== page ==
This contrasts mightily with the tone of the Midrash as it appears in Bereishit Rabbah. Bet we’re not done yet.
III. Ramban: Abraham the Man of Faith
For Ramban (11:28 and 12:8), all Abraham wanted to do was have the freedom to worship as he pleased and to express what he really believed.
IV: Rambam: Abraham the Philosopher
If Bereishit Rabbah has Abraham as Socrates, then Rambam (Hil. Avodah Zarah 1:3) presents him as Socrates combines Aristotle. An intellectual giant (amongst pagan imbeciles), constantly contemplating the cosmos from a very young age, and a complete autodidact, he reaches philosophical conclusions about the universe and its causes. He sees the physical forms attributed to the gods as the greatest obstacle to faith in the One True God, Creator, Prime Cause, and therefore advocates for the destruction of those forms. This gets him in trouble, etc. etc. Abraham’s goal is to announce the truth that will set people’s minds free. He doesn’t have questions, like BR’s Abraham; he’s got answers.
The truly amazing thing about this is the degree to which we all tend to see in our heroes the values that we ourselves admire. The Torah itself doesn’t tell us why Abram was chosen. As we rush in to fill in the details, the story is inevitably colored by our own experience and our own milieu. In that way, Abraham remains a hero to all. It doesn’t stop here, either. I’m particularly drawn to R’ Tzadok’s view of Abraham as having discovered God within himself (based on the midrash that Abraham’s two kidneys became Rabbis and would teach him Torah) and developed his own intuitions to accord with that internal Godliness. Today, we hear much talk of Avraham as a ‘Ba’al Teshuvah’. The point is, we can all find a hero in Abraham, even though we might think differently about what was so heroic. Perhaps that’s why the Torah left Abraham’s early years out – so that anyone on the lonely path toward God can find companionship in our sacred narratives.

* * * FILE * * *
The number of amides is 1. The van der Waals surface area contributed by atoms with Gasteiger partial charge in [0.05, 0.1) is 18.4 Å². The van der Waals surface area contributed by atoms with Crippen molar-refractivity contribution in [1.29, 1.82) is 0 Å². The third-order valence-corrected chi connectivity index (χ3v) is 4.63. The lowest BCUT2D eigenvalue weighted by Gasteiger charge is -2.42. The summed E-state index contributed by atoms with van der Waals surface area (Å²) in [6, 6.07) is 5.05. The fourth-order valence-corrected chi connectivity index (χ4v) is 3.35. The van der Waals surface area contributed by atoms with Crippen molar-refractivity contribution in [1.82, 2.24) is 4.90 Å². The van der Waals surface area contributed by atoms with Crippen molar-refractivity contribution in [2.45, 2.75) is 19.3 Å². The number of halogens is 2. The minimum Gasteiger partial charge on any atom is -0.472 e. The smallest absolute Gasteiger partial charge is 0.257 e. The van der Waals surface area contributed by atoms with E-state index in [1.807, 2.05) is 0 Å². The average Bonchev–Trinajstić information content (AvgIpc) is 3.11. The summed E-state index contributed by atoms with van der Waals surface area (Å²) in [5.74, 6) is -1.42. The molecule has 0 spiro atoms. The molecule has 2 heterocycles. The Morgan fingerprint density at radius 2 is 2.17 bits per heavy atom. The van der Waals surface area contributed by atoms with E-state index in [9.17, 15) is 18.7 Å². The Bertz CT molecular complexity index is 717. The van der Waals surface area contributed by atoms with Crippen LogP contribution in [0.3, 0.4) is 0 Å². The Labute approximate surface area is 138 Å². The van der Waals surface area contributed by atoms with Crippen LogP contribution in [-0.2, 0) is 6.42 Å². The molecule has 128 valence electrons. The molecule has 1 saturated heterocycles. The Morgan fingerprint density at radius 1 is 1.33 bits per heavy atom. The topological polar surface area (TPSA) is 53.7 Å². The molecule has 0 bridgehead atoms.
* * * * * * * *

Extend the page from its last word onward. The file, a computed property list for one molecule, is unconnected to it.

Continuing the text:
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And on we go…
I just got the following question from the same guy as I got this one:
I was wondering if you'd be able to answer a question for me. My fiancee and I are recently engaged and are starting to plan our wedding for next year. One detail that we are attempting to work out is the fact that I am Jewish and she is Catholic. We would like to encorporate (sic) traditions from both relgions (sic) into our wedding ceremony and I was wondering if you have any advice on how this is done. To make things even more difficult, the wedding is in ******, a community I am not really familiar with.
Ideally we'd love to have a priest and a rabbi there, but we don't know what the logistics on something like this are. Can you fill me in on any advice you may have on this subject?
Thanks very much.
So, like, what are my options? Ignore him? That would kill one of probably a very limited number of relationships with anyone connected to Torah. On the other hand, there’s obviously not much help I can offer him. Do I give him a few ‘customs’ like having the bride walk around seven times (or even let them walk around each other 7 times; nisht geferlach at this point. Maybe he’d break a glass? That might be appropriate. Ash on the forehead? Also might be appropriate, and the in-laws can even relate J. Empty pockets to recall the day of death? Having a ‘shomer’? Fasting? Doing a Vidui right before? Using the opportunity to pray for sick individuals? These are all things that are positive in any context, so if it adds some Jewishness to his life, mah tov. Maybe they’ll eventually get hooked up with EJF.